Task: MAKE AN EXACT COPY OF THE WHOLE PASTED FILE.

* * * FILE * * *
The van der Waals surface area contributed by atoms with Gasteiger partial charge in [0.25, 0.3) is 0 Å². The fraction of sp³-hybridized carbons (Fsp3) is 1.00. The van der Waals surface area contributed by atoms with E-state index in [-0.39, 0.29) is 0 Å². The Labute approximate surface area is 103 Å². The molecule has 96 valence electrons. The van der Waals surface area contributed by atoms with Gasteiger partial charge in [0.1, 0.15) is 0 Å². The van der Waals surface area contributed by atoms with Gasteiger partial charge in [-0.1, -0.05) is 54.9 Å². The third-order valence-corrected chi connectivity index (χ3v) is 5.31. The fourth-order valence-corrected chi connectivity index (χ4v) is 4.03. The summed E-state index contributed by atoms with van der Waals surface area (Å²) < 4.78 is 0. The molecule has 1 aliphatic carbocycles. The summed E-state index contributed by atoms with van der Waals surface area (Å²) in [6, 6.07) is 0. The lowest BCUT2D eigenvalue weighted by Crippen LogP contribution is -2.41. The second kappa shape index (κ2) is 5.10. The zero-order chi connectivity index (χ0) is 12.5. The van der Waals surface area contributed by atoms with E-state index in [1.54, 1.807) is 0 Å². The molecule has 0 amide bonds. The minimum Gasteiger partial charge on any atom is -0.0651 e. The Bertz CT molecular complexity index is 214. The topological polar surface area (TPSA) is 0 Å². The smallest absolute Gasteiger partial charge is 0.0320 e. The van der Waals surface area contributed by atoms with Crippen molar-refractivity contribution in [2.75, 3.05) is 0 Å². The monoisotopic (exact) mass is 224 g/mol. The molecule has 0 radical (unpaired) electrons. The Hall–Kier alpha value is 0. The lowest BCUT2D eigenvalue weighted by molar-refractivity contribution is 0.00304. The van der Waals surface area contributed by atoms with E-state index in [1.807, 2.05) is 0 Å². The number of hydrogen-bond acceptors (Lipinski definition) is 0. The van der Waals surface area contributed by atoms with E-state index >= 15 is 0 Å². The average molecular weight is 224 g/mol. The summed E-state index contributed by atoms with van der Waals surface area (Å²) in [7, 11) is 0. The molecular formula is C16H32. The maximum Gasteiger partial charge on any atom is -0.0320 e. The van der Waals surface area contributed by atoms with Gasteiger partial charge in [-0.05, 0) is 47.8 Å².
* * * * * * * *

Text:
The van der Waals surface area contributed by atoms with Gasteiger partial charge in [0.25, 0.3) is 0 Å². The fraction of sp³-hybridized carbons (Fsp3) is 1.00. The van der Waals surface area contributed by atoms with E-state index in [-0.39, 0.29) is 0 Å². The Labute approximate surface area is 103 Å². The molecule has 96 valence electrons. The van der Waals surface area contributed by atoms with Gasteiger partial charge in [0.1, 0.15) is 0 Å². The van der Waals surface area contributed by atoms with Gasteiger partial charge in [-0.1, -0.05) is 54.9 Å². The third-order valence-corrected chi connectivity index (χ3v) is 5.31. The fourth-order valence-corrected chi connectivity index (χ4v) is 4.03. The summed E-state index contributed by atoms with van der Waals surface area (Å²) < 4.78 is 0. The molecule has 1 aliphatic carbocycles. The summed E-state index contributed by atoms with van der Waals surface area (Å²) in [6, 6.07) is 0. The lowest BCUT2D eigenvalue weighted by Crippen LogP contribution is -2.41. The second kappa shape index (κ2) is 5.10. The zero-order chi connectivity index (χ0) is 12.5. The van der Waals surface area contributed by atoms with E-state index in [1.54, 1.807) is 0 Å². The molecule has 0 amide bonds. The minimum Gasteiger partial charge on any atom is -0.0651 e. The Bertz CT molecular complexity index is 214. The topological polar surface area (TPSA) is 0 Å². The smallest absolute Gasteiger partial charge is 0.0320 e. The van der Waals surface area contributed by atoms with Crippen molar-refractivity contribution in [2.75, 3.05) is 0 Å². The monoisotopic (exact) mass is 224 g/mol. The molecule has 0 radical (unpaired) electrons. The Hall–Kier alpha value is 0. The lowest BCUT2D eigenvalue weighted by molar-refractivity contribution is 0.00304. The van der Waals surface area contributed by atoms with E-state index in [1.807, 2.05) is 0 Å². The number of hydrogen-bond acceptors (Lipinski definition) is 0. The van der Waals surface area contributed by atoms with E-state index >= 15 is 0 Å². The average molecular weight is 224 g/mol. The summed E-state index contributed by atoms with van der Waals surface area (Å²) in [7, 11) is 0. The molecular formula is C16H32. The maximum Gasteiger partial charge on any atom is -0.0320 e. The van der Waals surface area contributed by atoms with Gasteiger partial charge in [-0.05, 0) is 47.8 Å².